Why do you believe in Buddhism?


New Member
Why do you believe in Buddhism?
for me
Buddhism satisfactorily gave a rational answer to all my doubts. that I can't find an answer anywhere else or other places do not have the wisdom to answer
when I followed feel happy and peaceful
(Because in this way, until now, I am still addicted to Vipassana supination, especially Piti, I can't go anywhere, even though I know that if I do this, I will not progress, but I still can't quit.)
And as a guide to help find a solution to life's problems many times

I would like to know the reasons for each person. Why do you believe in Buddhism?:)


Well-known member
Why am I Buddhist? The short answer is that Buddhism works.

The long answer is the same but takes more words. I was brought up as a Christian. When I hit my teens I dropped religion and switched to atheism. That was mainly because I objected to the rather too common, "anyone who does not agree exactly with us is damned for eternity, especially those heretics in that church down the road," attitude I found. After a few years I moved away from atheism, I felt that while it did avoid many of the problems with Christianity it was not itself a solution. I looked at different religions to find something that would work for me. None of the Abrahamic religions attracted me – as a hangover from my atheism I still had a problem with the concepts of God and soul. Initially I was interested in Hinduism. The background of Indian religion provides a very different world view: less exclusive – everyone achieves liberation eventually, the concept of karma and a much more relaxed attitude to both other religions and to alternative variants of the same religion. Of the Hindu texts the Bhagavad Gita and Patanjali's Yoga Sutras were the ones that attracted me most. In particular there is hardly any mention of gods in the Yoga Sutras. That seemed to be an interesting direction to explore.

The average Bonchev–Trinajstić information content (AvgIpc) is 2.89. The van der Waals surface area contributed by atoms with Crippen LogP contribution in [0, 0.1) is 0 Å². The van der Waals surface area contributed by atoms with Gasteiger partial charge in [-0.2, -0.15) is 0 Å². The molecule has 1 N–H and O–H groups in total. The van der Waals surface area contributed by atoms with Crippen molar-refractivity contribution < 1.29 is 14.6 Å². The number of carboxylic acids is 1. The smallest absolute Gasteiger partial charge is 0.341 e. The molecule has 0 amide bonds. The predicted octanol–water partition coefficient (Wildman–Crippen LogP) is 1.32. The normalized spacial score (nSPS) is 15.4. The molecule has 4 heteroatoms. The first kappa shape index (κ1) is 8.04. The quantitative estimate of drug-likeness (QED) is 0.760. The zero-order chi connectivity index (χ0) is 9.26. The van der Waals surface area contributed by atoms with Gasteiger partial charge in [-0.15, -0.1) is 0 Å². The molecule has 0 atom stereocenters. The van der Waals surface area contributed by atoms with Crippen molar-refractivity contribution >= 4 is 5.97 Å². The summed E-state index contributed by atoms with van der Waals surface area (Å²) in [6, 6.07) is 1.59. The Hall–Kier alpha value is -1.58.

Reading round Hinduism I inevitably came across Jainism and Buddhism. Jainism has souls but no gods, or at least no important gods. Buddhism has no souls and its attitude to gods is very casual – like any other living being they need to become enlightened. A mere god is far inferior to a Bodhisattva, let alone to a fully enlightened Buddha. Buddhism seemed to have the elements I was looking for: non-exclusivity, no soul, morality and while it did have gods, they were unimportant and could easily be ignored. So I tried Buddhism. I studied more on it, went to groups and to meditation classes and found that everything fitted together well and it suited the way I wanted to go.

A frequently quoted Buddhist text is the Kalama sutta which says that if we are to accept something then we have to try it first to check that it is correct:

[The Buddha said:] "Kalamas, when you yourselves know: 'These things are good; these things are not blameable; these things are praised by the wise; undertaken and observed, these things lead to benefit and happiness,' enter on and abide in them."
This advice applies to the Buddha's own words just as much as to anything else. I followed the Buddha's advice. I tried Buddhism, found that it worked and I have followed it ever since.

There is even some scientific evidence that Buddhism works: see Buddhists 'really are happier'.

Buddhism is a very practical religion. It is a sustained attempt to alleviate the suffering of a less than perfect world. Generally it succeeds. Buddhism works.